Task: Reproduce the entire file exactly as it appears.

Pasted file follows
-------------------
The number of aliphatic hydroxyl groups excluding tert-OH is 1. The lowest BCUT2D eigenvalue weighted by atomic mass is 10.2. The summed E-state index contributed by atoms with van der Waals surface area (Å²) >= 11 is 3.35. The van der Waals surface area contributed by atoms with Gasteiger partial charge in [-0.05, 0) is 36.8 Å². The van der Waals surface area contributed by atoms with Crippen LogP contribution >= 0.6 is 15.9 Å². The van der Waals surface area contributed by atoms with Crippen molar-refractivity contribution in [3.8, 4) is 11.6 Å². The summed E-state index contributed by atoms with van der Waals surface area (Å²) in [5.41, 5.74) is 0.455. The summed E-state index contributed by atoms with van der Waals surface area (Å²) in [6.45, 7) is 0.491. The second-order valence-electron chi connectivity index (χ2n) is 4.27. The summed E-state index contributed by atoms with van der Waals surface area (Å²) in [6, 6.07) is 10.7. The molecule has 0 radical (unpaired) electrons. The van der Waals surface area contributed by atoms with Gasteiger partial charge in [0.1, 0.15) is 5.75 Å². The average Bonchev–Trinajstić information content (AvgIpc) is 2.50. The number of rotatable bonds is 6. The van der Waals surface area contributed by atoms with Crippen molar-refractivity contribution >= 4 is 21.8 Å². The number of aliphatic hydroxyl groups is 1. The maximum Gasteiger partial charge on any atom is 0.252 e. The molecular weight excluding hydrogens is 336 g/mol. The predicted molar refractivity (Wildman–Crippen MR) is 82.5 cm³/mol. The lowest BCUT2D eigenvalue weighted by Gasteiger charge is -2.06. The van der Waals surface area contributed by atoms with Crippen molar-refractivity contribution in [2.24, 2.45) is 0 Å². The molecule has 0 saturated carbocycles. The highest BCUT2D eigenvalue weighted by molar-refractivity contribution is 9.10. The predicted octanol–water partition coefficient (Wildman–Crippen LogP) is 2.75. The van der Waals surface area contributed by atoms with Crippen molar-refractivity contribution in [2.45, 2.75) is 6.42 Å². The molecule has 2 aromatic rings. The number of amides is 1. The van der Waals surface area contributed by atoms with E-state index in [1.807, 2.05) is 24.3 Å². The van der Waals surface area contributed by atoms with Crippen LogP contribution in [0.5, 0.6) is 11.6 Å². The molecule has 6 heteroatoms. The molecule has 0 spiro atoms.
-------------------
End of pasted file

The number of aliphatic hydroxyl groups excluding tert-OH is 1. The lowest BCUT2D eigenvalue weighted by atomic mass is 10.2. The summed E-state index contributed by atoms with van der Waals surface area (Å²) >= 11 is 3.35. The van der Waals surface area contributed by atoms with Gasteiger partial charge in [-0.05, 0) is 36.8 Å². The van der Waals surface area contributed by atoms with Crippen LogP contribution >= 0.6 is 15.9 Å². The van der Waals surface area contributed by atoms with Crippen molar-refractivity contribution in [3.8, 4) is 11.6 Å². The summed E-state index contributed by atoms with van der Waals surface area (Å²) in [5.41, 5.74) is 0.455. The summed E-state index contributed by atoms with van der Waals surface area (Å²) in [6.45, 7) is 0.491. The second-order valence-electron chi connectivity index (χ2n) is 4.27. The summed E-state index contributed by atoms with van der Waals surface area (Å²) in [6, 6.07) is 10.7. The molecule has 0 radical (unpaired) electrons. The van der Waals surface area contributed by atoms with Gasteiger partial charge in [0.1, 0.15) is 5.75 Å². The average Bonchev–Trinajstić information content (AvgIpc) is 2.50. The number of rotatable bonds is 6. The van der Waals surface area contributed by atoms with Crippen molar-refractivity contribution >= 4 is 21.8 Å². The number of aliphatic hydroxyl groups is 1. The maximum Gasteiger partial charge on any atom is 0.252 e. The molecular weight excluding hydrogens is 336 g/mol. The predicted molar refractivity (Wildman–Crippen MR) is 82.5 cm³/mol. The lowest BCUT2D eigenvalue weighted by Gasteiger charge is -2.06. The van der Waals surface area contributed by atoms with Crippen molar-refractivity contribution in [2.24, 2.45) is 0 Å². The molecule has 0 saturated carbocycles. The highest BCUT2D eigenvalue weighted by molar-refractivity contribution is 9.10. The predicted octanol–water partition coefficient (Wildman–Crippen LogP) is 2.75. The van der Waals surface area contributed by atoms with Crippen molar-refractivity contribution in [2.45, 2.75) is 6.42 Å². The molecule has 2 aromatic rings. The number of amides is 1. The van der Waals surface area contributed by atoms with E-state index in [1.807, 2.05) is 24.3 Å². The van der Waals surface area contributed by atoms with Crippen LogP contribution in [0.5, 0.6) is 11.6 Å². The molecule has 6 heteroatoms. The molecule has 0 spiro atoms.